Then you export the XML from that for use with different image sets shot using the same camera/lens and shooting pattern.
Of course! But: as long as the manual head reproduces the adjustment very precisely each time: you also can save a template
for not needing to have the stitcher looking for CPs each time again. Pano-photographers do that for quite a long time.
The major difference: you can use this PW-xml export in other stitchers too - as long as they can read it . .
Exporting PW-xml should be fine to have a manual head do the same as a motorized head with xml export . . which means that
the manual head mechanically needs to meet the mathematical values in the xml precisely enough (which a motorized head of high accuracy does).
That´s what i said.
AFAIK by default APP/APG uses the XML positioning data as a guide to positioning the images, it also uses CP detection plus optimisation it does not stick rigidly to the XML image co-ordinates.
So IMO the manual head need not be as precise as the most precise robotic mounts.
I would vcenture to say that no manual head can reproduce a set of image co-ordinates precisely from shoot to shoot, nor can most robotic mounts; nor is it essential unless one is aiming for (batch) stitching without CP detection.
360Precision claims this is possible with some of their manual heads along with PTGui templates but some experts disagree.
Even using xml-positioning by a robotic head a stitch needs to be optimized. No question - especially regarding somewhat higher resolution.
What 360presision claims is meant - as i see it - related to using fisheyes = low resolution. Here - with 15k x 7,5k as average size - that´s less of a problem: you simply can´t see minor errors. This surely is the "domain" of manual heads.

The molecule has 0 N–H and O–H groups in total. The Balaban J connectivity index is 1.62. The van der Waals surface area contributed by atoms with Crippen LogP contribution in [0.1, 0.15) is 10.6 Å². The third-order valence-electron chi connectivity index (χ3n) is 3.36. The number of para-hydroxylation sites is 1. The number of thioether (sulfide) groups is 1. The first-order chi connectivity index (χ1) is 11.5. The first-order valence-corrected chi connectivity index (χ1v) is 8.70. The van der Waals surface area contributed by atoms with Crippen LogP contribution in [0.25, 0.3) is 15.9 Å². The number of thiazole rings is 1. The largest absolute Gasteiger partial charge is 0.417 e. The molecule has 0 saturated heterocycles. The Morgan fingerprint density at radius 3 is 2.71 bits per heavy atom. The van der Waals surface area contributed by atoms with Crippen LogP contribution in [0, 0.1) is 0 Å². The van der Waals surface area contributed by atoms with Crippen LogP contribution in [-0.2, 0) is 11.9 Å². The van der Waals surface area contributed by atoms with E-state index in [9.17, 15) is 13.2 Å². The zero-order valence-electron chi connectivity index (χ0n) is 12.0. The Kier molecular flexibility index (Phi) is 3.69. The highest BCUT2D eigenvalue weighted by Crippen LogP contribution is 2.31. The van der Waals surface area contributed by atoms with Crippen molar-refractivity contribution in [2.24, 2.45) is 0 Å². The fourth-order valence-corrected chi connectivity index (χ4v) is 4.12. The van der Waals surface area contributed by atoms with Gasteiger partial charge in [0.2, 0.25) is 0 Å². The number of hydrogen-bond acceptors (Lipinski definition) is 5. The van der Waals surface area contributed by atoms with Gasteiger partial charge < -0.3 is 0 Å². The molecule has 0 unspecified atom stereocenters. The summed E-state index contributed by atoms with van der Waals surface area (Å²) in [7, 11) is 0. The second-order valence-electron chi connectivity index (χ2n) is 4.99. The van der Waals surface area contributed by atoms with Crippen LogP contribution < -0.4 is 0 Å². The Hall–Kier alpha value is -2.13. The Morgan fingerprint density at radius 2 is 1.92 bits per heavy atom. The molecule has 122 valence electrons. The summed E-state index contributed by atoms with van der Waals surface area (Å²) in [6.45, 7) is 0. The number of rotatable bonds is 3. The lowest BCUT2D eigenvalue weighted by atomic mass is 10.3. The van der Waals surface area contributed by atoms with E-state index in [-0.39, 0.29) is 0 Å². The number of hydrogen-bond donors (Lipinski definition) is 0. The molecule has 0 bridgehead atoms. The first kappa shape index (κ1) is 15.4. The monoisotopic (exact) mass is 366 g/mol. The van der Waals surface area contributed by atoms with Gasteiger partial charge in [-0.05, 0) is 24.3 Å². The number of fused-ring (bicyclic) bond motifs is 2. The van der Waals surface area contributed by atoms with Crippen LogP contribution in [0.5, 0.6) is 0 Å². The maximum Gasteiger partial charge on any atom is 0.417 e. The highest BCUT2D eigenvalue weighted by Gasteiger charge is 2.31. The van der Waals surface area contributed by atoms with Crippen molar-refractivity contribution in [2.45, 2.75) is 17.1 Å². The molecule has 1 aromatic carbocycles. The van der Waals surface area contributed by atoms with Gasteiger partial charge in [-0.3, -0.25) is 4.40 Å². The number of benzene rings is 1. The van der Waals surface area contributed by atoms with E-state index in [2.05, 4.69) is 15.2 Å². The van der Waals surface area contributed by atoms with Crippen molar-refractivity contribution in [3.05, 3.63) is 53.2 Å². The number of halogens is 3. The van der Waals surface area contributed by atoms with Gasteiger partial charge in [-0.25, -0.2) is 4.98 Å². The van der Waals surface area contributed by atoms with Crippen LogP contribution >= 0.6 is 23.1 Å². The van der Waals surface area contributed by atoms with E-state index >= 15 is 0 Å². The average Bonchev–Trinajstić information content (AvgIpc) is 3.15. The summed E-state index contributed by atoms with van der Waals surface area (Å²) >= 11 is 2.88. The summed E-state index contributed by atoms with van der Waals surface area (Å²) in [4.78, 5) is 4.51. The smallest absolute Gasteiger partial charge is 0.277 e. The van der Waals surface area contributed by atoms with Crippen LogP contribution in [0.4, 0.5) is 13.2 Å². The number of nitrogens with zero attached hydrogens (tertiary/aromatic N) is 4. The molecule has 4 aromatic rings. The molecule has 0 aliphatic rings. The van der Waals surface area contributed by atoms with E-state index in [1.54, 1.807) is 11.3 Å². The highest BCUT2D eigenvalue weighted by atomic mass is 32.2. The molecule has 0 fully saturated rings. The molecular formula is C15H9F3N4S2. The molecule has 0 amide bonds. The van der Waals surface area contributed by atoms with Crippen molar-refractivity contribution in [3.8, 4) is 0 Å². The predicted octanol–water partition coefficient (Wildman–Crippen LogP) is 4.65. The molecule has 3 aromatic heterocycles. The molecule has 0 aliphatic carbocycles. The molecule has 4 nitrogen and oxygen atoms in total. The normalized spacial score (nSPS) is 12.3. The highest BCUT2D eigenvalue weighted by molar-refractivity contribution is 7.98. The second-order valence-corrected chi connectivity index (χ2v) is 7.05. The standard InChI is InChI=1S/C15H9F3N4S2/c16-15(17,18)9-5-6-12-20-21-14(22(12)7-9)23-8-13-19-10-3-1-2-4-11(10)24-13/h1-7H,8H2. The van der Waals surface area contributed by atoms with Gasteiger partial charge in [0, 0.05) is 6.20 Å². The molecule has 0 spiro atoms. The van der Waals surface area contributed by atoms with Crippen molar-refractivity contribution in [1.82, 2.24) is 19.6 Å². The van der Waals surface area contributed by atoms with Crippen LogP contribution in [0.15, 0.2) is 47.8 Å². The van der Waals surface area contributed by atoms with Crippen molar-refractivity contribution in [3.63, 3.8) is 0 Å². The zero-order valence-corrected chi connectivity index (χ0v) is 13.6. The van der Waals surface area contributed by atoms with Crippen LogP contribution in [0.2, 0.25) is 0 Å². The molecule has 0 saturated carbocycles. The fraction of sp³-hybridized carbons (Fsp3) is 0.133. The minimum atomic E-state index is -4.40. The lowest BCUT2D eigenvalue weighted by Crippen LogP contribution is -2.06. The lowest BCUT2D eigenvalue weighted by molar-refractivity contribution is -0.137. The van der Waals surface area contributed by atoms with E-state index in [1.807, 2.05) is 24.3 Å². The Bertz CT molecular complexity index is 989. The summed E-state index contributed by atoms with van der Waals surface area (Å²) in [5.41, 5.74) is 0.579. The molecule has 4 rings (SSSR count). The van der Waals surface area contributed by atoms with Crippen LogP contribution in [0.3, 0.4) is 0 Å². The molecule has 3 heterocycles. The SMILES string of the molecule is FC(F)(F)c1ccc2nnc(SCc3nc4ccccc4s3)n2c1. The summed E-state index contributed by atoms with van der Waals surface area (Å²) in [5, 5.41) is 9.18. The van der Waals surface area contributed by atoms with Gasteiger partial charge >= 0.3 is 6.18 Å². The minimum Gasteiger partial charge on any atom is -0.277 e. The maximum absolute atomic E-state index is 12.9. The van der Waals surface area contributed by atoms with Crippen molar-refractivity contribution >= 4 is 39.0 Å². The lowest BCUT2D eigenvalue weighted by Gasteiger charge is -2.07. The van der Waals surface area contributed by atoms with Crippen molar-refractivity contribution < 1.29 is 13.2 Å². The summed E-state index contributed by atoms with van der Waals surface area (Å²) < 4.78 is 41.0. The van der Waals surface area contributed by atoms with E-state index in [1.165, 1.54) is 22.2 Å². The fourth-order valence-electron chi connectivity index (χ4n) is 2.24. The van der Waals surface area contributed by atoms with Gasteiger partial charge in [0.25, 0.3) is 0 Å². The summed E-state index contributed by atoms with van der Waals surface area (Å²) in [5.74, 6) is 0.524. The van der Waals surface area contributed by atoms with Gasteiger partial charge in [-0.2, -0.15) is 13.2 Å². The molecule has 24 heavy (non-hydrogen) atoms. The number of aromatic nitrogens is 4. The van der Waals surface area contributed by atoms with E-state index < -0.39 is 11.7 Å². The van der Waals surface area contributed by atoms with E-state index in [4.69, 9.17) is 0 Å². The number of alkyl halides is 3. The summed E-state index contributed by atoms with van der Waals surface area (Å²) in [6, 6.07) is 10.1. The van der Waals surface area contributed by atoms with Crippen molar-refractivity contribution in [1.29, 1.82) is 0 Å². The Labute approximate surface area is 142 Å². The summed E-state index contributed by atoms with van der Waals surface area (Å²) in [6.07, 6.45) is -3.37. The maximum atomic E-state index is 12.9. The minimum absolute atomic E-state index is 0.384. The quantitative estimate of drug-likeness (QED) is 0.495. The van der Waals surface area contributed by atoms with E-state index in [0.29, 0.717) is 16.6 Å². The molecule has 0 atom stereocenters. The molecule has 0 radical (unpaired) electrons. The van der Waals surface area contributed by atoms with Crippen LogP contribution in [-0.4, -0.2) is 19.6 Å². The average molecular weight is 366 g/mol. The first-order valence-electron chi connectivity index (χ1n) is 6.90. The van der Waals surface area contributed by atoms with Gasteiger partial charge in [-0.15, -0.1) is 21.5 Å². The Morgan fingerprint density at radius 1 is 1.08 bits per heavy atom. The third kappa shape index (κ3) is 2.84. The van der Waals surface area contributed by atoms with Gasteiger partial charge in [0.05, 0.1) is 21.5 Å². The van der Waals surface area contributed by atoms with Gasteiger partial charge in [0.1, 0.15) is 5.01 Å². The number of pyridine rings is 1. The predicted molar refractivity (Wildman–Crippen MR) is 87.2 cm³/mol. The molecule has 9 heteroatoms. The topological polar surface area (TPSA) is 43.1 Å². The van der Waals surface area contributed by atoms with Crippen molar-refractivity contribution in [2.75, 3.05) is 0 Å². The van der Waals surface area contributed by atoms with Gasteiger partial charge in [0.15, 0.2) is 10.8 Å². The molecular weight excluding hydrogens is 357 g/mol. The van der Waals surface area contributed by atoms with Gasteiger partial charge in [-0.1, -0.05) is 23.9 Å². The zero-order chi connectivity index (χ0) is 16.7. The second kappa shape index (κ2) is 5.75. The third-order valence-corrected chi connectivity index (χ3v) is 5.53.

With resolutions of somewhat higher size, providing deep zooms - starting at about 35k x 17,5k - precision becomes very much more critical.
Anyway: precision becomes more and more important. Good (!) "robotic mounts" provide *very* high precision - by their controller´s calculations AND by the precision of their construction of mechanical parts: motors, sensors, gears and mounts.
No matter i use a Rodeon, VR2 or Panoneed (used and tested all of them intensely): their xml provides *very* precise positioning - which nevertheless needs to be optimized by the stitcher, when it comes to *real* highres.
No "robotic-head" in the world provides pixel-precise positioning mechanically which the controller calcuates mathematically - when it comes to very high resolution.
So it´s the *combination* of mathematical calculation AND mechanical realization of positioning the head - basing on this calculations.
Here indeed in theory it might be helpful to have an xml-export from an *already stitched* result - because in that case *all* steps like the controller´s math calculations + "real" positioning due to mechanical precision of a robotic head + final optimization in the stitcher for the final result comes into play
In that case the optimization step might be redundant - given the interpretation of the xml in the importer is *really" reliable and correct.
On the other hand: running a stitch with importing the head´s xml plus one step of optimization in the editor surely is the faster way . .